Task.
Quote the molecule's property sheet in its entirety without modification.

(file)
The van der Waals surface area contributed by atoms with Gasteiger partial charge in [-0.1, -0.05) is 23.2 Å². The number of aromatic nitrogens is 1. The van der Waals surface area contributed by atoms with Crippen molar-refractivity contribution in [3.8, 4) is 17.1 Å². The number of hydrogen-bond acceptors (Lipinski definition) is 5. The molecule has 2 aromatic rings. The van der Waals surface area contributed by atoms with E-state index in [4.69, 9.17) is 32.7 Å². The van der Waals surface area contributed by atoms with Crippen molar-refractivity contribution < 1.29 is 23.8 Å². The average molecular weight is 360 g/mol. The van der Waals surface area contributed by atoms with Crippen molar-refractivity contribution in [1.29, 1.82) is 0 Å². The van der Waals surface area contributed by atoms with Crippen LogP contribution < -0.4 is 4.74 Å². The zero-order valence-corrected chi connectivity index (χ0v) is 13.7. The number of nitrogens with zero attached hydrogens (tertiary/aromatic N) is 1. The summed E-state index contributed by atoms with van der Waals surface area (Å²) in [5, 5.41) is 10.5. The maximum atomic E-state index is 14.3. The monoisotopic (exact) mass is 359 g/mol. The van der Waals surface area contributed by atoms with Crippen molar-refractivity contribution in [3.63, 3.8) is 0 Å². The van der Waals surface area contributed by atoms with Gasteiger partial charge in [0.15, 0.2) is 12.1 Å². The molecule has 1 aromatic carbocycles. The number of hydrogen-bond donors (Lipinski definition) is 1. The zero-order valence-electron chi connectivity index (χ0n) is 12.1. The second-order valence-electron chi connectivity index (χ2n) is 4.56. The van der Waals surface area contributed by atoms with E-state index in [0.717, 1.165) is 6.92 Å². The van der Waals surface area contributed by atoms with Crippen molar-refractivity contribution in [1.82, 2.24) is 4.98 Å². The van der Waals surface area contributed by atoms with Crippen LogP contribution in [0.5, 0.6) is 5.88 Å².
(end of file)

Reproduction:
The van der Waals surface area contributed by atoms with Gasteiger partial charge in [-0.1, -0.05) is 23.2 Å². The number of aromatic nitrogens is 1. The van der Waals surface area contributed by atoms with Crippen molar-refractivity contribution in [3.8, 4) is 17.1 Å². The number of hydrogen-bond acceptors (Lipinski definition) is 5. The molecule has 2 aromatic rings. The van der Waals surface area contributed by atoms with E-state index in [4.69, 9.17) is 32.7 Å². The van der Waals surface area contributed by atoms with Crippen molar-refractivity contribution < 1.29 is 23.8 Å². The average molecular weight is 360 g/mol. The van der Waals surface area contributed by atoms with Crippen molar-refractivity contribution in [1.29, 1.82) is 0 Å². The van der Waals surface area contributed by atoms with Crippen LogP contribution < -0.4 is 4.74 Å². The zero-order valence-corrected chi connectivity index (χ0v) is 13.7. The number of nitrogens with zero attached hydrogens (tertiary/aromatic N) is 1. The summed E-state index contributed by atoms with van der Waals surface area (Å²) in [5, 5.41) is 10.5. The maximum atomic E-state index is 14.3. The monoisotopic (exact) mass is 359 g/mol. The van der Waals surface area contributed by atoms with Crippen molar-refractivity contribution in [3.63, 3.8) is 0 Å². The van der Waals surface area contributed by atoms with Gasteiger partial charge in [0.15, 0.2) is 12.1 Å². The molecule has 1 aromatic carbocycles. The number of hydrogen-bond donors (Lipinski definition) is 1. The zero-order valence-electron chi connectivity index (χ0n) is 12.1. The second-order valence-electron chi connectivity index (χ2n) is 4.56. The van der Waals surface area contributed by atoms with E-state index in [0.717, 1.165) is 6.92 Å². The van der Waals surface area contributed by atoms with Crippen molar-refractivity contribution in [1.82, 2.24) is 4.98 Å². The van der Waals surface area contributed by atoms with Crippen LogP contribution in [0.5, 0.6) is 5.88 Å².